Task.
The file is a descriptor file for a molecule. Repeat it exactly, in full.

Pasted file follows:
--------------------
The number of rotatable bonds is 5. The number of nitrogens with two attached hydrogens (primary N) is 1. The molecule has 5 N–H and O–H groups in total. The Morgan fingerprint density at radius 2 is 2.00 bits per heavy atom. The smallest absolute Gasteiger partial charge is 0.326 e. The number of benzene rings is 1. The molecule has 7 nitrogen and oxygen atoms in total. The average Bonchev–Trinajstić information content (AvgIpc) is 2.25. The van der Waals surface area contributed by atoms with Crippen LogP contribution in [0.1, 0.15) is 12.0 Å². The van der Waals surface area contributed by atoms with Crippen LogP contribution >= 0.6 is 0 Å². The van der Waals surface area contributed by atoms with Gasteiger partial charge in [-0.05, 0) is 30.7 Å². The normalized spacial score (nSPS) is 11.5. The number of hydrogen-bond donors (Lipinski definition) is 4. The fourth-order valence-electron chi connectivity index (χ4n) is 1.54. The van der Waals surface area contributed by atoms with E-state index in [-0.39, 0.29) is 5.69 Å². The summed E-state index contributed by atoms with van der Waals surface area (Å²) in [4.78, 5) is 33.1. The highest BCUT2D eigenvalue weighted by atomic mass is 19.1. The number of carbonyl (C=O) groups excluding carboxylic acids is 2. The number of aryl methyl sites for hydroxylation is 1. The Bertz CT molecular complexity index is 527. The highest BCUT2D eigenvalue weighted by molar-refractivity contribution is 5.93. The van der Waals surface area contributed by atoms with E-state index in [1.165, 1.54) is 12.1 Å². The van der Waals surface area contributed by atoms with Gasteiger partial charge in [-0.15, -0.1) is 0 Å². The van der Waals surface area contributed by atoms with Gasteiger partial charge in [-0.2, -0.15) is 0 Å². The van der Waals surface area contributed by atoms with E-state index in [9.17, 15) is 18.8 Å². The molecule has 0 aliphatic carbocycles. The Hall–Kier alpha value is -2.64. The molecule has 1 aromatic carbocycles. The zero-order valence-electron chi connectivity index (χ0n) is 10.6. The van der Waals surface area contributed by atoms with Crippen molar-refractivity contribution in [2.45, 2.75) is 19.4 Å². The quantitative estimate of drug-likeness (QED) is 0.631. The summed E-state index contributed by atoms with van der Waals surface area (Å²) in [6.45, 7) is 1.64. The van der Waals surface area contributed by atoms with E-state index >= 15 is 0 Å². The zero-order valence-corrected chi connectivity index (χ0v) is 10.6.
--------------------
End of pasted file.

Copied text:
The number of rotatable bonds is 5. The number of nitrogens with two attached hydrogens (primary N) is 1. The molecule has 5 N–H and O–H groups in total. The Morgan fingerprint density at radius 2 is 2.00 bits per heavy atom. The smallest absolute Gasteiger partial charge is 0.326 e. The number of benzene rings is 1. The molecule has 7 nitrogen and oxygen atoms in total. The average Bonchev–Trinajstić information content (AvgIpc) is 2.25. The van der Waals surface area contributed by atoms with Crippen LogP contribution in [0.1, 0.15) is 12.0 Å². The van der Waals surface area contributed by atoms with Crippen LogP contribution >= 0.6 is 0 Å². The van der Waals surface area contributed by atoms with Gasteiger partial charge in [-0.05, 0) is 30.7 Å². The normalized spacial score (nSPS) is 11.5. The number of hydrogen-bond donors (Lipinski definition) is 4. The fourth-order valence-electron chi connectivity index (χ4n) is 1.54. The van der Waals surface area contributed by atoms with E-state index in [-0.39, 0.29) is 5.69 Å². The summed E-state index contributed by atoms with van der Waals surface area (Å²) in [4.78, 5) is 33.1. The highest BCUT2D eigenvalue weighted by atomic mass is 19.1. The number of carbonyl (C=O) groups excluding carboxylic acids is 2. The number of aryl methyl sites for hydroxylation is 1. The Bertz CT molecular complexity index is 527. The highest BCUT2D eigenvalue weighted by molar-refractivity contribution is 5.93. The van der Waals surface area contributed by atoms with E-state index in [1.165, 1.54) is 12.1 Å². The van der Waals surface area contributed by atoms with Gasteiger partial charge in [-0.15, -0.1) is 0 Å². The van der Waals surface area contributed by atoms with Gasteiger partial charge in [-0.2, -0.15) is 0 Å². The van der Waals surface area contributed by atoms with E-state index in [9.17, 15) is 18.8 Å². The molecule has 0 aliphatic carbocycles. The Hall–Kier alpha value is -2.64. The molecule has 1 aromatic carbocycles. The zero-order valence-electron chi connectivity index (χ0n) is 10.6. The van der Waals surface area contributed by atoms with Crippen molar-refractivity contribution in [2.45, 2.75) is 19.4 Å². The quantitative estimate of drug-likeness (QED) is 0.631. The summed E-state index contributed by atoms with van der Waals surface area (Å²) in [6.45, 7) is 1.64. The van der Waals surface area contributed by atoms with E-state index >= 15 is 0 Å². The zero-order valence-corrected chi connectivity index (χ0v) is 10.6.